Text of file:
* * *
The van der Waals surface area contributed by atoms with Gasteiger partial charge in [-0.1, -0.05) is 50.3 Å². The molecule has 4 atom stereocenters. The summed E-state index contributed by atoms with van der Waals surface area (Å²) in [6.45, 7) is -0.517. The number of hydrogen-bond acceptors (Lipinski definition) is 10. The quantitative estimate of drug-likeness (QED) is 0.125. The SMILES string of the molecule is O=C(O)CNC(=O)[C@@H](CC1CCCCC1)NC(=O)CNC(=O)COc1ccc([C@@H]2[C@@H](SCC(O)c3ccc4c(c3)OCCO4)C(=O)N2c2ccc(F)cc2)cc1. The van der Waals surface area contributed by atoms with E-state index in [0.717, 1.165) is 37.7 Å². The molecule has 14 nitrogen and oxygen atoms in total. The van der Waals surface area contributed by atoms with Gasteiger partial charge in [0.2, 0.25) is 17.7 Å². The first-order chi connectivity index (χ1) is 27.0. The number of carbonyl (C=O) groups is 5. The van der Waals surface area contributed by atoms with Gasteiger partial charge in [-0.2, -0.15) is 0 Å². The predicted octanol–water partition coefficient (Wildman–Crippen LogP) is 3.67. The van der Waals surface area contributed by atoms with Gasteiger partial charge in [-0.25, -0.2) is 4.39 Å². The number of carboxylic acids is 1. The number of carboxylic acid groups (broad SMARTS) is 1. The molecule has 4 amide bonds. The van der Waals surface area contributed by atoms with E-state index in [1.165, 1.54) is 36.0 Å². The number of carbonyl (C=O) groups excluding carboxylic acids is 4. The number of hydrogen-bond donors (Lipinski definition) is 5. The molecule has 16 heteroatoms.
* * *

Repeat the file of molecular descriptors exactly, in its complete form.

The van der Waals surface area contributed by atoms with Gasteiger partial charge in [-0.1, -0.05) is 50.3 Å². The molecule has 4 atom stereocenters. The summed E-state index contributed by atoms with van der Waals surface area (Å²) in [6.45, 7) is -0.517. The number of hydrogen-bond acceptors (Lipinski definition) is 10. The quantitative estimate of drug-likeness (QED) is 0.125. The SMILES string of the molecule is O=C(O)CNC(=O)[C@@H](CC1CCCCC1)NC(=O)CNC(=O)COc1ccc([C@@H]2[C@@H](SCC(O)c3ccc4c(c3)OCCO4)C(=O)N2c2ccc(F)cc2)cc1. The van der Waals surface area contributed by atoms with E-state index in [0.717, 1.165) is 37.7 Å². The molecule has 14 nitrogen and oxygen atoms in total. The van der Waals surface area contributed by atoms with Gasteiger partial charge in [0.2, 0.25) is 17.7 Å². The first-order chi connectivity index (χ1) is 27.0. The number of carbonyl (C=O) groups is 5. The van der Waals surface area contributed by atoms with Gasteiger partial charge in [-0.2, -0.15) is 0 Å². The predicted octanol–water partition coefficient (Wildman–Crippen LogP) is 3.67. The van der Waals surface area contributed by atoms with Gasteiger partial charge in [-0.25, -0.2) is 4.39 Å². The number of carboxylic acids is 1. The number of carboxylic acid groups (broad SMARTS) is 1. The molecule has 4 amide bonds. The van der Waals surface area contributed by atoms with E-state index in [1.165, 1.54) is 36.0 Å². The number of carbonyl (C=O) groups excluding carboxylic acids is 4. The number of hydrogen-bond donors (Lipinski definition) is 5. The molecule has 16 heteroatoms.